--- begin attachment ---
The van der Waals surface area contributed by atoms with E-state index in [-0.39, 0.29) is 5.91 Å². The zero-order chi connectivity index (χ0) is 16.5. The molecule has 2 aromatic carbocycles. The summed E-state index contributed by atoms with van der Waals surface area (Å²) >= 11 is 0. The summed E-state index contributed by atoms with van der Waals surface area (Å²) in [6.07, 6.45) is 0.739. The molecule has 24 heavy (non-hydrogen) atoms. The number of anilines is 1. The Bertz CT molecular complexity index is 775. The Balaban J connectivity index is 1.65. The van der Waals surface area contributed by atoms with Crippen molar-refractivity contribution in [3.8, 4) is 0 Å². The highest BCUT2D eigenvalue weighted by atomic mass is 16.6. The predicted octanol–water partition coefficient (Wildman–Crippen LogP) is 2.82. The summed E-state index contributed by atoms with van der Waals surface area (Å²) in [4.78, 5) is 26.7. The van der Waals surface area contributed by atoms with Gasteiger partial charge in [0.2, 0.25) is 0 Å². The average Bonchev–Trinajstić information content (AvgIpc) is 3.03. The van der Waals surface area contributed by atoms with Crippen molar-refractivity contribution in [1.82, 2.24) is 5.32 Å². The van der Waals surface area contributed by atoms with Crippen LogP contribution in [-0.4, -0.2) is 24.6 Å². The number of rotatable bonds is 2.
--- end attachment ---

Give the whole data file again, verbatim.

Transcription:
The van der Waals surface area contributed by atoms with E-state index in [-0.39, 0.29) is 5.91 Å². The zero-order chi connectivity index (χ0) is 16.5. The molecule has 2 aromatic carbocycles. The summed E-state index contributed by atoms with van der Waals surface area (Å²) >= 11 is 0. The summed E-state index contributed by atoms with van der Waals surface area (Å²) in [6.07, 6.45) is 0.739. The molecule has 24 heavy (non-hydrogen) atoms. The number of anilines is 1. The Bertz CT molecular complexity index is 775. The Balaban J connectivity index is 1.65. The van der Waals surface area contributed by atoms with Crippen molar-refractivity contribution in [3.8, 4) is 0 Å². The highest BCUT2D eigenvalue weighted by atomic mass is 16.6. The predicted octanol–water partition coefficient (Wildman–Crippen LogP) is 2.82. The summed E-state index contributed by atoms with van der Waals surface area (Å²) in [4.78, 5) is 26.7. The van der Waals surface area contributed by atoms with Gasteiger partial charge in [0.2, 0.25) is 0 Å². The average Bonchev–Trinajstić information content (AvgIpc) is 3.03. The van der Waals surface area contributed by atoms with Crippen molar-refractivity contribution in [1.82, 2.24) is 5.32 Å². The van der Waals surface area contributed by atoms with Crippen LogP contribution in [-0.4, -0.2) is 24.6 Å². The number of rotatable bonds is 2.